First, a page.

Assemblies of God SearchSite GuideStoreContact Us

Daily Boost

  • July 11, 2014 - Reflections

    By Jean S. Horner
    The other day while walking down a corridor in a public building, I saw what appeared to be someone walking toward me. On coming closer, I found it was my own reflection in a huge mirror. For a moment it frightened me. Somehow a full-length reflection of one’s self is a startling thing. ...




Finding One's Treasure at Home

By Ann Floyd
Feb. 9, 2014

C.J. and Monica Shuler pore over marriage materials as they sit in Brighton (Mo.) Assembly of God’s coffee shop. They are looking forward to their remarriage on March 20, 2013, and they want to make sure their renewed commitment lasts.

Both are candid about what went wrong after their first wedding took place on March 20, 2004, at Fair Play (Mo.) AG.

High school sweethearts, the Shulers married before they were really mature enough to handle the demands of a lifelong relationship. As well, they were mismatched spiritually. Monica was raised in an Assemblies of God church; C.J. admits his commitment to Christ was nominal at best.

“I was in attack mode with C.J.,” Monica admits. “I wanted him to take spiritual leadership in our home. When he didn’t go to church, I became angry. It became a huge issue.”

As years passed, stresses multiplied: C.J. working nights; Monica being a full-time college student; two babies arriving 17 months apart; remodeling their home.

“She didn’t realize how hard it was to hang a 4-by-8 piece of Sheetrock alone,” C.J. says. He can laugh about it now.

Monica adds, sadly, “Then texting got involved.”

C.J. says of the extramarital relationship that began online: “It was with a former girlfriend. It went on for 6 months without Monica knowing about it. Obviously, she reacted.”

Meanwhile, daughter and son Ilandria and Connor didn’t grasp all that was going on — only that Mommy and Daddy were mad at each other, and Daddy had moved out.

When C.J. filed for divorce, Monica was “heartbroken,” she says. “It took me a long time to forgive C.J. I was bitter and didn’t understand why this happened.”

The Shulers separated in January 2010, with court proceedings through much of the year. The divorce was final on Dec. 22.

The turnaround in their relationship began through additional heartache.

When C.J.’s mom passed away in 2011, Monica says she wanted to be there for C.J. A television evangelist spoke of the Prodigal Son in a message that resonated in Monica’s spirit.

“The evangelist said, ‘A spouse wants to be free and go out to live a certain lifestyle, but it’s not what they hoped it would be. And when they come home, right beneath their nose, they find their treasure,’” Monica says. “I started giving C.J. Scripture verses and trying to support him.”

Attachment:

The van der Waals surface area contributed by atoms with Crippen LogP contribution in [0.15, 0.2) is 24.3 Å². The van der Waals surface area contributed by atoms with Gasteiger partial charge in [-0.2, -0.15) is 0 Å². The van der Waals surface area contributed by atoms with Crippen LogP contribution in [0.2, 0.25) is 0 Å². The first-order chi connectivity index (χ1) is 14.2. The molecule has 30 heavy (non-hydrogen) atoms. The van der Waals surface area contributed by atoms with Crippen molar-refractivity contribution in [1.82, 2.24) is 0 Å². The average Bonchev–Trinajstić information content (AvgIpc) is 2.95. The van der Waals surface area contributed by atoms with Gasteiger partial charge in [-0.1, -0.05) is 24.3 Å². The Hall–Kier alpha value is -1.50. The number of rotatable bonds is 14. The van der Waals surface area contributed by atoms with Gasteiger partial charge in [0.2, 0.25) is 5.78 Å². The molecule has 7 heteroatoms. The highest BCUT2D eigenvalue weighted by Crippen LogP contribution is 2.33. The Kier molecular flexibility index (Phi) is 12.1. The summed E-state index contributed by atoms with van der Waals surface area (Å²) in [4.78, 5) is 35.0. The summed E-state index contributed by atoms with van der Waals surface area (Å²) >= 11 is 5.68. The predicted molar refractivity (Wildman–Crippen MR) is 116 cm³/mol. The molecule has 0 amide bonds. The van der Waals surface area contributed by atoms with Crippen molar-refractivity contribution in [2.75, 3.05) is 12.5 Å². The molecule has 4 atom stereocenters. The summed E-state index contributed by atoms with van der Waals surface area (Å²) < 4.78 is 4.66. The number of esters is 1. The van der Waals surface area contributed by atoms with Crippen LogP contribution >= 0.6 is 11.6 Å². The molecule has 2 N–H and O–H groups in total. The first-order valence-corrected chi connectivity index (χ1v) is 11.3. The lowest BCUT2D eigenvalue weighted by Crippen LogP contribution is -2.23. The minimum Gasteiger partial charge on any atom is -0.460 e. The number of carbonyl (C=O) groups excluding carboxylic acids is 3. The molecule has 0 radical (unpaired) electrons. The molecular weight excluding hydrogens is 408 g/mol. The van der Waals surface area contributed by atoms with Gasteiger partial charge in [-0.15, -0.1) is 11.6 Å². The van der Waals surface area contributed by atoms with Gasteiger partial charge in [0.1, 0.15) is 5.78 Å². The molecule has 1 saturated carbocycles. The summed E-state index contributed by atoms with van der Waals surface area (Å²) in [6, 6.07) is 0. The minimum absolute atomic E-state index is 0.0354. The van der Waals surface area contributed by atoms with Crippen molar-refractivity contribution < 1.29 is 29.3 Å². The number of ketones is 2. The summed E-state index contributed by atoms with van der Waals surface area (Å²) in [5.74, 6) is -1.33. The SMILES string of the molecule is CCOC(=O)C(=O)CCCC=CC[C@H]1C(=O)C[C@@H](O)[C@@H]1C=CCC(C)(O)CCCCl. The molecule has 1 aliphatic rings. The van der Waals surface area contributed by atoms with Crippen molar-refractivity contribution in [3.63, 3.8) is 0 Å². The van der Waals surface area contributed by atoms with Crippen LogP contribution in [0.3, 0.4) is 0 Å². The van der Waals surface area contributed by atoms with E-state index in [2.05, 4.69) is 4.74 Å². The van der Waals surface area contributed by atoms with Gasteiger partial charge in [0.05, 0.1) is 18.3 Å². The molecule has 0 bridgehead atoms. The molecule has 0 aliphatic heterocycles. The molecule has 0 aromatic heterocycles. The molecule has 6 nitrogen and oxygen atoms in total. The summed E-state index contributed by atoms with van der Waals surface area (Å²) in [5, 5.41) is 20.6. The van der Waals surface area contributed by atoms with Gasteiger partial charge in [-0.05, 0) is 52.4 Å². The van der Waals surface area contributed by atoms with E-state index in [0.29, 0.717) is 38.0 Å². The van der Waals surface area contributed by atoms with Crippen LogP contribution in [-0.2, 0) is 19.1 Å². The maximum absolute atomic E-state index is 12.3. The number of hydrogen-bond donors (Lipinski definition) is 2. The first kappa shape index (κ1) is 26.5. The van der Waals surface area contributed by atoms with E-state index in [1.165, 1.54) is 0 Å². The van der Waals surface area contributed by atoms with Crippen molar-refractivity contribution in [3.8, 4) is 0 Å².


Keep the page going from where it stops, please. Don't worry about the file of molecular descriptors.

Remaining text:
She would tell C.J. when he visited, “You belong here. This is your home.”

For a time, Monica wondered if she was being too understanding, as C.J. chose to remain in a relationship with someone else for several months longer.

During Monica’s questioning process, C.J. came to church on her birthday in July 2012, where he experienced what she calls “a little awakening from the Lord.”

“Losing my mom, I realized how important family is,” C.J. remembers.

The Shulers were becoming a family again.

“Being the spiritual leader is difficult,” C.J. admits, “but I realized I was going to have to do it.”

He credits Pastor Jim Johnson, who performed the remarriage ceremony, and the men of Brighton AG (known as The M.O.B) for helping him in his continuing journey as a twice-married father and husband.

“Communication between spouses is very important,” C.J. insists. “Tell your feelings; don’t go to someone else. And be willing to forgive. We wouldn’t be together today if Monica had not forgiven me.”

Monica says younger couples need to go through more intensive marriage counseling to deal with their personal challenges before they marry.

“Strife was in my home as I was growing up, and it carried over in my home,” she says.

Today C.J. and Monica are involved as Royal Rangers leaders, mentoring elementary and teen boys in the Assemblies of God outdoors-oriented ministry.

Looking back on their own rocky past, and on God’s powerful intervention in their marriage and parenting journey, the Shulers want to ensure the next generation of young adults learns how to avoid the same pitfalls in future relationships.

The key to a vibrant marriage and family, C.J. and Monica insist, is having that intimate relationship with Jesus Christ that is now the hallmark of their marriage.


ANN FLOYD retired after more than 20 years on the Pentecostal Evangel staff. She lives in Springfield, Mo., and attends Brighton AG with the Shuler family.

 

Email your comments to pe@ag.org.